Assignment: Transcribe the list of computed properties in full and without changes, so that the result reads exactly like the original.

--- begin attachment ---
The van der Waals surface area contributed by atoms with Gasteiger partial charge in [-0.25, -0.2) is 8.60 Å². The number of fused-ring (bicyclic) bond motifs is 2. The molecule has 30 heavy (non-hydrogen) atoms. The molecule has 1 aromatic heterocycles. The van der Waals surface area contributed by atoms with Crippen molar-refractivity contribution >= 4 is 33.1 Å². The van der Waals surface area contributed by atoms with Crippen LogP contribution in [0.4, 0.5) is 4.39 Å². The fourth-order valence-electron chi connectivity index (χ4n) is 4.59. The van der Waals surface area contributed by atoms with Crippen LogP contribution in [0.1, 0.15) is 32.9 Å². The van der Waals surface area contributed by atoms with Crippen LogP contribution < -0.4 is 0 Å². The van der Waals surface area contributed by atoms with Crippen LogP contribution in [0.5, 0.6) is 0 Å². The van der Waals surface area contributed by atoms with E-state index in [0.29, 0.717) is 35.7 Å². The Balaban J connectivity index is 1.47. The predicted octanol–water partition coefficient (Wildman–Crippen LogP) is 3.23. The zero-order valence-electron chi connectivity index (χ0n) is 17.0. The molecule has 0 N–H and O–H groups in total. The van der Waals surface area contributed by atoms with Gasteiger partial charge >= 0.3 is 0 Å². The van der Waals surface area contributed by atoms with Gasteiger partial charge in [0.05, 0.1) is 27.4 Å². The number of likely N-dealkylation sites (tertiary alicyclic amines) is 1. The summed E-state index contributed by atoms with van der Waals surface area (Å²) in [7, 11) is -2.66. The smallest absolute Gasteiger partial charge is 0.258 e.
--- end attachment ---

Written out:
The van der Waals surface area contributed by atoms with Gasteiger partial charge in [-0.25, -0.2) is 8.60 Å². The number of fused-ring (bicyclic) bond motifs is 2. The molecule has 30 heavy (non-hydrogen) atoms. The molecule has 1 aromatic heterocycles. The van der Waals surface area contributed by atoms with Crippen molar-refractivity contribution >= 4 is 33.1 Å². The van der Waals surface area contributed by atoms with Crippen LogP contribution in [0.4, 0.5) is 4.39 Å². The fourth-order valence-electron chi connectivity index (χ4n) is 4.59. The van der Waals surface area contributed by atoms with Crippen LogP contribution in [0.1, 0.15) is 32.9 Å². The van der Waals surface area contributed by atoms with Crippen LogP contribution < -0.4 is 0 Å². The van der Waals surface area contributed by atoms with Crippen LogP contribution in [0.5, 0.6) is 0 Å². The van der Waals surface area contributed by atoms with E-state index in [0.29, 0.717) is 35.7 Å². The Balaban J connectivity index is 1.47. The predicted octanol–water partition coefficient (Wildman–Crippen LogP) is 3.23. The zero-order valence-electron chi connectivity index (χ0n) is 17.0. The molecule has 0 N–H and O–H groups in total. The van der Waals surface area contributed by atoms with Gasteiger partial charge >= 0.3 is 0 Å². The van der Waals surface area contributed by atoms with Gasteiger partial charge in [0.05, 0.1) is 27.4 Å². The number of likely N-dealkylation sites (tertiary alicyclic amines) is 1. The summed E-state index contributed by atoms with van der Waals surface area (Å²) in [7, 11) is -2.66. The smallest absolute Gasteiger partial charge is 0.258 e.